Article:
Two days after Facebook reported growing numbers (even amid its regulatory turmoil), its social media counterpart Twitter today announced its Q2 results. The company made $841 million in overall revenues, up 18% on a year ago; with EPS and net income respectively at $1.43 and $1.1 billion, a huge bump due to a “significant income tax benefit” related to the establishment of a deferred tax asset for corporate structuring for certain geographies, Twitter said.
Without that, non-GAAP diluted EPS was $0.20 on non-GAAP adjusted net income of $156 million.
Monetizable Daily Active Users — Twitter’s new, preferred audience metric — is now at 139 million, which Twitter says is up 14% on a year ago.
The figures beat on revenues and edged out estimates for EPS: Analysts were expecting earnings per share of around $0.19 on revenues of just over $829 million for the quarter. A year ago, Twitter posted an EPS of $0.17 on sales of $710.5 million, and last quarter, the company handily beat analyst expectations on sales of $787 million and diluted EPS of $0.25.
GAAP operating income for the quarter was $76 million, down from $80 million a year ago.
The U.S. continues to be Twitter’s revenue engine, the company said. It accounted for $455 million of its sales, up 24%, while international revenue was $386 million, up just 12%. Japan continues to be Twitter’s No. 2 market, up 9% and accounting for $133 million of its overall sales.
Meanwhile, advertising continues to be the most important revenue stream for the company (one reason why mDAUs is now its preferred metric, too). It made $727 million in advertising revenues in Q2, up 21% on a year ago. Twitter noted that video ad formats “continued to show strength,” singling out its Video Website Card, In-Stream Video Ads and First View ads. Data licensing, the other component of Twitter’s business model, was $114 million, up just 4%.
One of the more notable figures in this latest report is a new metric called “monetizable daily active users,” which Twitter has introduced to replace monthly and daily active users; mDAUs is based on Twitter users who logged in or were “otherwise authenticated and accessed Twitter on any given day through twitter.com or Twitter applications that are able to show ads,” according to the company.
The advertising aspect is the key part: Twitter’s previous metrics, the more established MAU and DAU figures that other companies typically provide, did not distinguish which users were served ads, and which were not.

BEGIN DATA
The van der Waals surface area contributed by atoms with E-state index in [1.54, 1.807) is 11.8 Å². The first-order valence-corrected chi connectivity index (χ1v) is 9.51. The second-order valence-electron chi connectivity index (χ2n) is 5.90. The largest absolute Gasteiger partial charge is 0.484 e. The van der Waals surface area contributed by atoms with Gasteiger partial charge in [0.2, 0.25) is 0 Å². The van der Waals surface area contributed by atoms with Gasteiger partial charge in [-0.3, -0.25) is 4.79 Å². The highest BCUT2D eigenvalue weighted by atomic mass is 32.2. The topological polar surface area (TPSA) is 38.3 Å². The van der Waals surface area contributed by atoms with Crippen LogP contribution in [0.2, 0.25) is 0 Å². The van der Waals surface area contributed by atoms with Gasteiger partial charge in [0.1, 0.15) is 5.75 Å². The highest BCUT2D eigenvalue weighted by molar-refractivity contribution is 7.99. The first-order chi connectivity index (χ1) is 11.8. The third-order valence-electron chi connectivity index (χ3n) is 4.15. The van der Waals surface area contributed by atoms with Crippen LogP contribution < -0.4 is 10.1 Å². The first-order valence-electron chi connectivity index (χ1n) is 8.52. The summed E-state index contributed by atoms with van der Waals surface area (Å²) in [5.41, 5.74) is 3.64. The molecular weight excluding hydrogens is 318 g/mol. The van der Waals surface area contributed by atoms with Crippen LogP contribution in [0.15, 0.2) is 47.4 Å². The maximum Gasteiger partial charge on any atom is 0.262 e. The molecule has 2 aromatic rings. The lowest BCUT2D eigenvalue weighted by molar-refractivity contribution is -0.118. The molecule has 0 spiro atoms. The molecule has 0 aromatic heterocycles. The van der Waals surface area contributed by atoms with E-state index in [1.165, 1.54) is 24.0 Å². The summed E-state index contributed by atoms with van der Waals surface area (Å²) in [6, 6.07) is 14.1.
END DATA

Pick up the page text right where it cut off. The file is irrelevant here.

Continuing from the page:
Twitter’s argument has been that MAUs and DAUs are not a great picture of the company’s business prospects because of that fact, and so it announced some time ago that it would stop reporting these figures, moving instead to mDAUs.
Be that as it may, it’s notable that the MAU figure had been a problematic one for Twitter: in the last quarter, the company’s MAUs were 330 million, a drop of 6 million users compared to a year ago, and people had been using the generally sluggish growth (and sometimes decline) of those numbers to underscore the contention that Twitter had a growth problem.
Moving to mDAUs is a way for Twitter to de-emphasize that view and to put a spotlight on more encouraging numbers: those that show Twitter is increasing its advertising base. Nevertheless, Twitter acknowledges that it’s not standard, and so harder to use as comparable against anything other than Twitter itself. “Our calculation of mDAU is not based on any standardized industry methodology and is not necessarily calculated in the same manner or comparable to similarly titled measures presented by other companies,” it noted in a recent letter to shareholders.
The company is still relatively young, and continues to tinker and make changes — some big, some small — to both its back end and user interface. Some have been made to address some of the larger issues that people have been (often critically) vocal about, such as coping with harassment or making the site more user-friendly for power-Tweeters, new adopters and everyone in between. Others are to continue building Twitter as a business, which means making it more advertising and media-partner friendly.
Not all the changes are always positive. There’s been a fair amount of backlash over the company’s new desktop design, which it introduced this month and features a much wider section of the page dedicated to the main news feed. I’m guessing this is in part to lay the groundwork for featuring larger media files, which should help it continue growing revenues in those areas. Indeed, this week Twitter announced a deal to stream Olympics coverage, likely helped by showing NBC that it is making efforts to make the experience a more pleasing one for Twitter users, but it’s not all about entertainment: the larger news feed will also help Twitter sell more advertising, too. It will be interesting to see how and if it proves to be a headwind in future quarters.
Updated with EPS figures based on non-GAAP diluted net income provided by Twitter in a separate note to TechCrunch (figures that it, frustratingly, didn’t publish in the actual shareholders’ letter).